Yes, you read that right the first time. Brazilian cuisine has found its way to Pune – a sentence I never thought I’d hear myself say.
Last week, I was invited to check out DineFest – a ten-day culinary event (15th Feb – 28th Feb 2016) held across Bombay, Delhi and Bangalore. Featuring prix-fixe menus at several of each city’s casual dining restaurants, you can enjoy a three-course feast at a fraction of the a la carte cost.
Love ’em or hate ’em – food trends are what can make or break a restaurant. I’m not going to get into the nitty gritty of consumer behaviour and how it can affect the food chain (pun intended) but I am going to talk about the latest food trend to hit the scene in Bombay – the humble bao.
Contrary to my experience with most Restaurants that pull out all the stops at tastings and then slowly decline in consistency, The Bombay Canteen (TBC) continues to impress. After my first visit (read: What’s Old is New at The Bombay Canteen), I went back for a meal with my family, and even ordered take-out from them. Each visit has been more enjoyable than the last.
There’s a lot that can be said about Indian food – we have more types of cuisines than I care to count, and more than enough restaurants and street food stalls touting the same. I love our cuisine, for all its bold flavours, subtle aromatics and delicate spices. On trips abroad, I often find myself craving it after a couple of days of the regional food – there’s just something about Indian cuisine that no other culture can capture in its flavours.
Among the most popular dishes in our country (and my personal favourite), biryani is way ahead of the rest. The origin of biryani is a highly debatable topic, but we all can agree that it has strong roots in both Mughlai and Hyderabadi (Nawabi or Deccani) cuisine. A simple dinner at the newly opened Food Story on Boat Club Road in Poona, however – changed the way I will look at every biryani dish I eat from here on out.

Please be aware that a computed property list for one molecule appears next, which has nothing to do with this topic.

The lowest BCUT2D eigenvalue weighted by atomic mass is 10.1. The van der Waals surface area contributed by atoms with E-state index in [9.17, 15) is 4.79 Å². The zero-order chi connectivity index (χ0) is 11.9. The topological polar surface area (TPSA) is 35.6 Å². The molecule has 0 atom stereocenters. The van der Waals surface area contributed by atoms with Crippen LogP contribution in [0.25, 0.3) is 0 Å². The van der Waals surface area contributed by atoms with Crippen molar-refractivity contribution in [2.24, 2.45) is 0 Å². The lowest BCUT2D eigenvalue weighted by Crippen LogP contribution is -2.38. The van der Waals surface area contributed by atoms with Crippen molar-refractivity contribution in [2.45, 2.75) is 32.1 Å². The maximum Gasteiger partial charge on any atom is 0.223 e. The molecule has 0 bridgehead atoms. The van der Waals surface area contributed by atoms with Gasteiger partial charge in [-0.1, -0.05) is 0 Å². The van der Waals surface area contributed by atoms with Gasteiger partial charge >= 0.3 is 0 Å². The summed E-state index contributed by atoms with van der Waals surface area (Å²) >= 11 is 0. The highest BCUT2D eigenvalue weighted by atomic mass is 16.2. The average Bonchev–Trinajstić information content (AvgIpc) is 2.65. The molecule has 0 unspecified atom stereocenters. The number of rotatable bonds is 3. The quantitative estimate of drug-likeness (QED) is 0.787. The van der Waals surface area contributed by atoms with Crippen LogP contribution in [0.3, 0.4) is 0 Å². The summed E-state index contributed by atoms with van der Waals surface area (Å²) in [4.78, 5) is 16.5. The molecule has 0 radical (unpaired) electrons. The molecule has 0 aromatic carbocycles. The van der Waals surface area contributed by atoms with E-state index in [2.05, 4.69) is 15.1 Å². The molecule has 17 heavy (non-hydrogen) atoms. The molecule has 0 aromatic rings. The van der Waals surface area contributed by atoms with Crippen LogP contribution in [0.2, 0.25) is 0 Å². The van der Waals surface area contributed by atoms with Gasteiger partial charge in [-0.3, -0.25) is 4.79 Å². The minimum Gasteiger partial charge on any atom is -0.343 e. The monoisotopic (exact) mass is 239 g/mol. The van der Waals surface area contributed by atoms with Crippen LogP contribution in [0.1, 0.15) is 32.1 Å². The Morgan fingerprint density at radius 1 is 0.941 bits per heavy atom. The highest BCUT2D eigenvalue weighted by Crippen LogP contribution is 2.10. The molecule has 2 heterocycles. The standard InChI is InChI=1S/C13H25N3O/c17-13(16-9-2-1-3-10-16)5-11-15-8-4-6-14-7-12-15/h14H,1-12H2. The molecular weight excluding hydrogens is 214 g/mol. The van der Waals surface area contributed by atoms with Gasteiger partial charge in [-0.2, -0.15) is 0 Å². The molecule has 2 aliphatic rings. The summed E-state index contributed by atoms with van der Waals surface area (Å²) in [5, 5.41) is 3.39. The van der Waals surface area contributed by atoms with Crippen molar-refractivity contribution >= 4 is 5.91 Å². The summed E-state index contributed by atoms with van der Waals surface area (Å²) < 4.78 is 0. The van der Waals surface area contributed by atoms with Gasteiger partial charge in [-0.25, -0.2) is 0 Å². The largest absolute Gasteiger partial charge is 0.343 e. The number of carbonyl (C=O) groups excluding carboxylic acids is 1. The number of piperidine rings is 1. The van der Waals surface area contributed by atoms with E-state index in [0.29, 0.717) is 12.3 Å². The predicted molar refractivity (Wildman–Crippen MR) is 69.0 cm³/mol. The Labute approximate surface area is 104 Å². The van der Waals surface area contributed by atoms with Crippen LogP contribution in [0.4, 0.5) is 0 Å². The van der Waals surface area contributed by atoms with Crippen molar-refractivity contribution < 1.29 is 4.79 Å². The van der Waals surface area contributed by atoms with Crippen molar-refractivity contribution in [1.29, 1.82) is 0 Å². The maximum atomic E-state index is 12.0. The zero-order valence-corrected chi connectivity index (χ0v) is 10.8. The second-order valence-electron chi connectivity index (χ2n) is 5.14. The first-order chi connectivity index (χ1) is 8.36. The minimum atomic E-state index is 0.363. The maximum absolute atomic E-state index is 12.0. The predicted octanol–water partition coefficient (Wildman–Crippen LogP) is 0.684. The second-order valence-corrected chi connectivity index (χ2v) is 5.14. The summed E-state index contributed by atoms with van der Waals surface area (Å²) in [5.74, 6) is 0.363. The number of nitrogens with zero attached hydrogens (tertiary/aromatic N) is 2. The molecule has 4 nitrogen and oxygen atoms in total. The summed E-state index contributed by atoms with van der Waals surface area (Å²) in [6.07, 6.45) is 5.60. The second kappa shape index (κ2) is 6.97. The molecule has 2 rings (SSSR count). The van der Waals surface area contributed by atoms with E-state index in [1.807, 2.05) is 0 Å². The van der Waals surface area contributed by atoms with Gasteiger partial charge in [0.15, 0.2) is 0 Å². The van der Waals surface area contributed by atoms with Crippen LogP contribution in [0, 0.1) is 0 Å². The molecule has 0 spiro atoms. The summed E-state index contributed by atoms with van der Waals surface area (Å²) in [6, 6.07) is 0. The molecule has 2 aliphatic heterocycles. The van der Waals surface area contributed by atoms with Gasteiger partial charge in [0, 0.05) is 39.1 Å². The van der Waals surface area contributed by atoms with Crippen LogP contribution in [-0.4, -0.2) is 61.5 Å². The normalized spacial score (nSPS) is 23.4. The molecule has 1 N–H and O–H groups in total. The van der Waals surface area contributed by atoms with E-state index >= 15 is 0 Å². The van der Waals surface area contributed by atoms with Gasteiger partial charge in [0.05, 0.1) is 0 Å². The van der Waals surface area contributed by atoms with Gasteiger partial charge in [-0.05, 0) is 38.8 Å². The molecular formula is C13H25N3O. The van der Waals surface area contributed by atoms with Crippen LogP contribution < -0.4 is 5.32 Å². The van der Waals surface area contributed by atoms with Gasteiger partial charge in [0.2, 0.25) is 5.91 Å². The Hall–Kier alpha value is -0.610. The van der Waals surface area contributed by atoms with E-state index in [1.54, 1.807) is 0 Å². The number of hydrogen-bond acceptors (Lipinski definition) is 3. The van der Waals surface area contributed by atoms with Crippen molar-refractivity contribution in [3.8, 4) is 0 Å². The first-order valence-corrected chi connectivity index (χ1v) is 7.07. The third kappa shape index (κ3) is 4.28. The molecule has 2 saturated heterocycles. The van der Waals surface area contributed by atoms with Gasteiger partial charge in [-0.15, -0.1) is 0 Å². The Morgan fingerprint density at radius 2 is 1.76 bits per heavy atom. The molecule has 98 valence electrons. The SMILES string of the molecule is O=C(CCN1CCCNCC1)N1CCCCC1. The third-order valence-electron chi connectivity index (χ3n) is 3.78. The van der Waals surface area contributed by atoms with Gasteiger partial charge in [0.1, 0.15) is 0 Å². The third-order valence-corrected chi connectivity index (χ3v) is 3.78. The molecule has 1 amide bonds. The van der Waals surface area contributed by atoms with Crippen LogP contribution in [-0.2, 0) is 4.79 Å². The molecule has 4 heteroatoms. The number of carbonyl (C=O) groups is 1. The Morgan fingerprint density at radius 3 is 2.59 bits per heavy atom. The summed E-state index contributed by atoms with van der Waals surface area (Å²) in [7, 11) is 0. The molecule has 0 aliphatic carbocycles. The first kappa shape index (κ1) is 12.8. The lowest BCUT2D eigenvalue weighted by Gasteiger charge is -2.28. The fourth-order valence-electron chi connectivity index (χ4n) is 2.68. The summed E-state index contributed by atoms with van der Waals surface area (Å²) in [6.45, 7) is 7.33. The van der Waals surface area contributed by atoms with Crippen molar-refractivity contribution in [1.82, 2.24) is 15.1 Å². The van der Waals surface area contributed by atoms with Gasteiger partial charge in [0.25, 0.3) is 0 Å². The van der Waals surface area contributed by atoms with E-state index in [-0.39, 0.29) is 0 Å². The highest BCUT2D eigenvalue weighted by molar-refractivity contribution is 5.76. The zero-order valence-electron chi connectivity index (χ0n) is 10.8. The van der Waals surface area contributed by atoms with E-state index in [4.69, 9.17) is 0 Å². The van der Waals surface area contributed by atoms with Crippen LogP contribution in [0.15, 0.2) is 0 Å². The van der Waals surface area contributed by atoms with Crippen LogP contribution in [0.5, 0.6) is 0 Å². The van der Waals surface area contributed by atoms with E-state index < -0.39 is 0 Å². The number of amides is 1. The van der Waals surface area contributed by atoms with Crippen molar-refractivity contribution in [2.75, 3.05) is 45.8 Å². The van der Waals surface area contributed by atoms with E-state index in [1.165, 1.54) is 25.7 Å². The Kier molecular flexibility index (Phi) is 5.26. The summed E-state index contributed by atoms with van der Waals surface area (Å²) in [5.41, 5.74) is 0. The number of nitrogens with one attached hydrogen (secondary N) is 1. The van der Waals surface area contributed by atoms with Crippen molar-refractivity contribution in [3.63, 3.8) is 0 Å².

Pizza is something I take very seriously. Thin crust, hand-tossed with a perfectly balanced tomato sauce base, topped with stringy mozzarella, fresh basil and spicy pepperoni is just heaven on a plate! I hate the fast-food re-heated frozen pizzas with their doughy, pasty bases and not enough toppings. When done right, even a plain cheese pizza can blow your mind. I’d eaten at PizzaExpress – a chain of Italian eateries founded by Peter Boizot in Great Britain in 1965, now with a global reach – before, and had been quite impressed with their pizza, so when I was invited for a tasting of their new Summer Menu, I was looking forward to it.
Recently, Mamagoto celebrated their five-year anniversary, and I was invited to celebrate with them by dining at their Bandra outlet. On the menu, was a new range of Dumplings and Mantau (Chinese Bread). With open minds and empty stomachs, my cousin and I made our way through Bombay’s horrendous traffic for an 8:30pm dinner.
Recently, I stumbled across an old photo album (if you call 2013 old) from a previous trip to Dubai. The biggest highlight of this trip for me, was a walking food tour that my Dad and I decided to do – not just because of all the ridiculously amazing food involved, but because it was such a great way to learn about different cultures and the way they cook and eat their food. It also opened a door to new flavours that I’d never had a chance to experience before – Arabian, Syrian, Turkish, Iranian, Lebanese, Jordanian and Yemeni.
Here’s a small glimpse of what a five-hour food education looks like.
Sometime earlier this month, I accompanied my friend The Tiny Taster to the launch of the ‘Din Bhar and Lunch Menu‘ at The Bombay Canteen in Lower Parel. Honestly, I was actually quite skeptical at first, since I’d heard that the food was a ‘modern take’ on Indian classics – because every time someone tries to re-invent the wheel, I get a little bored – but I was intrigued to know what all the hype was about.